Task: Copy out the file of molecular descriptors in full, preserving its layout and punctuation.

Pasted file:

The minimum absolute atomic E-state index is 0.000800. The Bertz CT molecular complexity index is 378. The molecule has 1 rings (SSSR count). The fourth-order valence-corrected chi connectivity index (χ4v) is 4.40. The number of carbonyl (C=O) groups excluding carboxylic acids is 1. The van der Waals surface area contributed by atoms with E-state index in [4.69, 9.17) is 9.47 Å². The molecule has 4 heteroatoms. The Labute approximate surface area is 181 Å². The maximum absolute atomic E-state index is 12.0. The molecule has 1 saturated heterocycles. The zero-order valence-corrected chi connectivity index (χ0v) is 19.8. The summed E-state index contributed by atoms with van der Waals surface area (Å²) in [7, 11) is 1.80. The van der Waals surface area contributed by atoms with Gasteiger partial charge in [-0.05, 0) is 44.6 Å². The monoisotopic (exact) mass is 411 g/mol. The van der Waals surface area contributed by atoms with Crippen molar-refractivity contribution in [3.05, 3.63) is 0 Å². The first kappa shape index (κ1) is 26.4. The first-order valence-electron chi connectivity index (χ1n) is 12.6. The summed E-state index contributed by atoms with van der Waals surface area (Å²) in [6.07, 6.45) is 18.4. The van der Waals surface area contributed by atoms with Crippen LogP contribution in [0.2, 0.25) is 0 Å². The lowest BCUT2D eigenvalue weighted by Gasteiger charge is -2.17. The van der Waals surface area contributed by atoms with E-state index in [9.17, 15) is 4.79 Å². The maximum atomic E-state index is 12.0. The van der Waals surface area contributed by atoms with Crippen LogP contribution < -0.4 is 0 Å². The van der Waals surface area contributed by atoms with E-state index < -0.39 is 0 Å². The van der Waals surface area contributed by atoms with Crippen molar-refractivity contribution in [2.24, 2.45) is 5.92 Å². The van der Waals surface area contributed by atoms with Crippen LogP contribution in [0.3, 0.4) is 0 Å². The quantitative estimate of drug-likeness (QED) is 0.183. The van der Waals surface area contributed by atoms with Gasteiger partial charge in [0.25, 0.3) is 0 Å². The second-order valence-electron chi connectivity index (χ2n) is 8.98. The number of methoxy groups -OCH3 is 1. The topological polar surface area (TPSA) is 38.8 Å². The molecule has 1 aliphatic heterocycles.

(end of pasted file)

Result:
The minimum absolute atomic E-state index is 0.000800. The Bertz CT molecular complexity index is 378. The molecule has 1 rings (SSSR count). The fourth-order valence-corrected chi connectivity index (χ4v) is 4.40. The number of carbonyl (C=O) groups excluding carboxylic acids is 1. The van der Waals surface area contributed by atoms with E-state index in [4.69, 9.17) is 9.47 Å². The molecule has 4 heteroatoms. The Labute approximate surface area is 181 Å². The maximum absolute atomic E-state index is 12.0. The molecule has 1 saturated heterocycles. The zero-order valence-corrected chi connectivity index (χ0v) is 19.8. The summed E-state index contributed by atoms with van der Waals surface area (Å²) in [7, 11) is 1.80. The van der Waals surface area contributed by atoms with Gasteiger partial charge in [-0.05, 0) is 44.6 Å². The monoisotopic (exact) mass is 411 g/mol. The van der Waals surface area contributed by atoms with Crippen molar-refractivity contribution in [3.05, 3.63) is 0 Å². The first kappa shape index (κ1) is 26.4. The first-order valence-electron chi connectivity index (χ1n) is 12.6. The summed E-state index contributed by atoms with van der Waals surface area (Å²) in [6.07, 6.45) is 18.4. The van der Waals surface area contributed by atoms with Crippen LogP contribution in [0.2, 0.25) is 0 Å². The lowest BCUT2D eigenvalue weighted by Gasteiger charge is -2.17. The van der Waals surface area contributed by atoms with E-state index in [9.17, 15) is 4.79 Å². The maximum atomic E-state index is 12.0. The van der Waals surface area contributed by atoms with Crippen LogP contribution < -0.4 is 0 Å². The van der Waals surface area contributed by atoms with E-state index < -0.39 is 0 Å². The van der Waals surface area contributed by atoms with Crippen molar-refractivity contribution in [2.24, 2.45) is 5.92 Å². The van der Waals surface area contributed by atoms with Crippen LogP contribution in [0.3, 0.4) is 0 Å². The quantitative estimate of drug-likeness (QED) is 0.183. The van der Waals surface area contributed by atoms with Gasteiger partial charge in [0.25, 0.3) is 0 Å². The second-order valence-electron chi connectivity index (χ2n) is 8.98. The number of methoxy groups -OCH3 is 1. The topological polar surface area (TPSA) is 38.8 Å². The molecule has 1 aliphatic heterocycles.